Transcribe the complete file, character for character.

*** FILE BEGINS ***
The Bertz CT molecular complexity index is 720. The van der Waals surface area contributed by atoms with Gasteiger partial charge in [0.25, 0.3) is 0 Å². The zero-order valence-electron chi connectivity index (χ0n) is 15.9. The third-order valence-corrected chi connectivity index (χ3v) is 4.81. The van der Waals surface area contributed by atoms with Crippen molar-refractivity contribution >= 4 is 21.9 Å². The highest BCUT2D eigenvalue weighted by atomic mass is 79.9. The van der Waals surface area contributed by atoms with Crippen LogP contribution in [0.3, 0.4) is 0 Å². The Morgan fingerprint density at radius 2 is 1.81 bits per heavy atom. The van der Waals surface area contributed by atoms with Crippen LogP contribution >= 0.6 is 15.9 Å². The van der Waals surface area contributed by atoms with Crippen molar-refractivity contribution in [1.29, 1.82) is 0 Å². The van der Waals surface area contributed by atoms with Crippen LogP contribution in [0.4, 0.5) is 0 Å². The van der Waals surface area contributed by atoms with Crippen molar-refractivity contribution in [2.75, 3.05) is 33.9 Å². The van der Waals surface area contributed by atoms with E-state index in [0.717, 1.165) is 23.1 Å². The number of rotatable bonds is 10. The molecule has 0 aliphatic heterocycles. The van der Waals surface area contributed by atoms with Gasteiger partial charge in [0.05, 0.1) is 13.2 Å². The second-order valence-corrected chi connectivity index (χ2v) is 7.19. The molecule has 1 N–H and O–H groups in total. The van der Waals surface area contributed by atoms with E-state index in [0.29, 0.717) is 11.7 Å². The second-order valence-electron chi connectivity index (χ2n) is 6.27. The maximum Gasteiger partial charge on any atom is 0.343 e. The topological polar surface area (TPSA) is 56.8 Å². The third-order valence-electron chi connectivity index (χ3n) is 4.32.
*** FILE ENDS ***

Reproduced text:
The Bertz CT molecular complexity index is 720. The van der Waals surface area contributed by atoms with Gasteiger partial charge in [0.25, 0.3) is 0 Å². The zero-order valence-electron chi connectivity index (χ0n) is 15.9. The third-order valence-corrected chi connectivity index (χ3v) is 4.81. The van der Waals surface area contributed by atoms with Crippen molar-refractivity contribution >= 4 is 21.9 Å². The highest BCUT2D eigenvalue weighted by atomic mass is 79.9. The van der Waals surface area contributed by atoms with Crippen LogP contribution in [0.3, 0.4) is 0 Å². The Morgan fingerprint density at radius 2 is 1.81 bits per heavy atom. The van der Waals surface area contributed by atoms with Crippen LogP contribution >= 0.6 is 15.9 Å². The van der Waals surface area contributed by atoms with Crippen molar-refractivity contribution in [1.29, 1.82) is 0 Å². The van der Waals surface area contributed by atoms with Crippen LogP contribution in [0.4, 0.5) is 0 Å². The van der Waals surface area contributed by atoms with Crippen molar-refractivity contribution in [2.75, 3.05) is 33.9 Å². The van der Waals surface area contributed by atoms with E-state index in [0.717, 1.165) is 23.1 Å². The number of rotatable bonds is 10. The molecule has 0 aliphatic heterocycles. The van der Waals surface area contributed by atoms with Gasteiger partial charge in [0.05, 0.1) is 13.2 Å². The second-order valence-corrected chi connectivity index (χ2v) is 7.19. The molecule has 1 N–H and O–H groups in total. The van der Waals surface area contributed by atoms with E-state index in [0.29, 0.717) is 11.7 Å². The second-order valence-electron chi connectivity index (χ2n) is 6.27. The maximum Gasteiger partial charge on any atom is 0.343 e. The topological polar surface area (TPSA) is 56.8 Å². The third-order valence-electron chi connectivity index (χ3n) is 4.32.